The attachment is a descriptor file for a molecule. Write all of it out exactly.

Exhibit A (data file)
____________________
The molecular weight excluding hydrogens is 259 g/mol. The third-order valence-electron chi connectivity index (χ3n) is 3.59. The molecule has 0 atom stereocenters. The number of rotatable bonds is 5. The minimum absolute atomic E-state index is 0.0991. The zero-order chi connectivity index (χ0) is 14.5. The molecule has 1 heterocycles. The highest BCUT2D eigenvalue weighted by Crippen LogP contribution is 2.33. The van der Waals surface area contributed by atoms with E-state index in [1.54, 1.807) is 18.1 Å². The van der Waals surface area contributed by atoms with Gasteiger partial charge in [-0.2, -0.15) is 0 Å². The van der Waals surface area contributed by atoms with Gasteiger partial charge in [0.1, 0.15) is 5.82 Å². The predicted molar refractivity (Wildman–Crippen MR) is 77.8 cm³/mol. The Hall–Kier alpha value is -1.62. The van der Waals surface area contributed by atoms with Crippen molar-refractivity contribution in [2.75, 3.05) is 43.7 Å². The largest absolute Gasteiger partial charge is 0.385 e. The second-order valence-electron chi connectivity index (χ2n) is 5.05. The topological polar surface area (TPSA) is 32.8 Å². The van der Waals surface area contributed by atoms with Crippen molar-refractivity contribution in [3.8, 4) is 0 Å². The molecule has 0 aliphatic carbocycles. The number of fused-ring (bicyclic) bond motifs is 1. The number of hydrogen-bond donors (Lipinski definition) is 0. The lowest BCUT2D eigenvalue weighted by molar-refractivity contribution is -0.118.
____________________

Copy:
The molecular weight excluding hydrogens is 259 g/mol. The third-order valence-electron chi connectivity index (χ3n) is 3.59. The molecule has 0 atom stereocenters. The number of rotatable bonds is 5. The minimum absolute atomic E-state index is 0.0991. The zero-order chi connectivity index (χ0) is 14.5. The molecule has 1 heterocycles. The highest BCUT2D eigenvalue weighted by Crippen LogP contribution is 2.33. The van der Waals surface area contributed by atoms with E-state index in [1.54, 1.807) is 18.1 Å². The van der Waals surface area contributed by atoms with Gasteiger partial charge in [-0.2, -0.15) is 0 Å². The van der Waals surface area contributed by atoms with Gasteiger partial charge in [0.1, 0.15) is 5.82 Å². The predicted molar refractivity (Wildman–Crippen MR) is 77.8 cm³/mol. The Hall–Kier alpha value is -1.62. The van der Waals surface area contributed by atoms with Crippen molar-refractivity contribution in [2.75, 3.05) is 43.7 Å². The largest absolute Gasteiger partial charge is 0.385 e. The second-order valence-electron chi connectivity index (χ2n) is 5.05. The topological polar surface area (TPSA) is 32.8 Å². The van der Waals surface area contributed by atoms with Crippen molar-refractivity contribution in [3.8, 4) is 0 Å². The molecule has 0 aliphatic carbocycles. The number of fused-ring (bicyclic) bond motifs is 1. The number of hydrogen-bond donors (Lipinski definition) is 0. The lowest BCUT2D eigenvalue weighted by molar-refractivity contribution is -0.118.